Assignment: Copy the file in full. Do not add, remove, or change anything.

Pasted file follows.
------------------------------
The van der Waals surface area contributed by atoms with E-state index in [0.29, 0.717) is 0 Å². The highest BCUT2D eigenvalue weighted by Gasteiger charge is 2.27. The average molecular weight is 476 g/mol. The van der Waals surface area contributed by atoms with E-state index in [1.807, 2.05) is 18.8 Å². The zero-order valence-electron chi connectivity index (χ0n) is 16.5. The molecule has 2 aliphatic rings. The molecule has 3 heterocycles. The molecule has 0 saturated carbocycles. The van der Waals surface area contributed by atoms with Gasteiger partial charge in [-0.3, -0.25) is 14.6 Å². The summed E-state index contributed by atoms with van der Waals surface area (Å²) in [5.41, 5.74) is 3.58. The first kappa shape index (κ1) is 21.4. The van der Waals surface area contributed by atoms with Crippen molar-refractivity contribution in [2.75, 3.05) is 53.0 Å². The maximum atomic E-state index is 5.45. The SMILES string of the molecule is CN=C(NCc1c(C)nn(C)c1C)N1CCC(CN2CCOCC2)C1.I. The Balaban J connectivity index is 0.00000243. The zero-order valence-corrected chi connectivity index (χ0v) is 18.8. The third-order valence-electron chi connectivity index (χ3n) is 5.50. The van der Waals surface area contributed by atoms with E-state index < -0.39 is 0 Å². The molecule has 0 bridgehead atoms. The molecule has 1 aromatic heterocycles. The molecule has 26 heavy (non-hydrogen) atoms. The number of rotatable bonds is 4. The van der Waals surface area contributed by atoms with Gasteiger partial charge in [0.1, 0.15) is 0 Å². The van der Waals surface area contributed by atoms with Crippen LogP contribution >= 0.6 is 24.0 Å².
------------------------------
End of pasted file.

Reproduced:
The van der Waals surface area contributed by atoms with E-state index in [0.29, 0.717) is 0 Å². The highest BCUT2D eigenvalue weighted by Gasteiger charge is 2.27. The average molecular weight is 476 g/mol. The van der Waals surface area contributed by atoms with E-state index in [1.807, 2.05) is 18.8 Å². The zero-order valence-electron chi connectivity index (χ0n) is 16.5. The molecule has 2 aliphatic rings. The molecule has 3 heterocycles. The molecule has 0 saturated carbocycles. The van der Waals surface area contributed by atoms with Gasteiger partial charge in [-0.3, -0.25) is 14.6 Å². The summed E-state index contributed by atoms with van der Waals surface area (Å²) in [5.41, 5.74) is 3.58. The first kappa shape index (κ1) is 21.4. The van der Waals surface area contributed by atoms with Crippen molar-refractivity contribution in [2.75, 3.05) is 53.0 Å². The maximum atomic E-state index is 5.45. The SMILES string of the molecule is CN=C(NCc1c(C)nn(C)c1C)N1CCC(CN2CCOCC2)C1.I. The Balaban J connectivity index is 0.00000243. The zero-order valence-corrected chi connectivity index (χ0v) is 18.8. The third-order valence-electron chi connectivity index (χ3n) is 5.50. The van der Waals surface area contributed by atoms with E-state index < -0.39 is 0 Å². The molecule has 0 bridgehead atoms. The molecule has 1 aromatic heterocycles. The molecule has 26 heavy (non-hydrogen) atoms. The number of rotatable bonds is 4. The van der Waals surface area contributed by atoms with Gasteiger partial charge in [0.1, 0.15) is 0 Å². The van der Waals surface area contributed by atoms with Crippen LogP contribution >= 0.6 is 24.0 Å².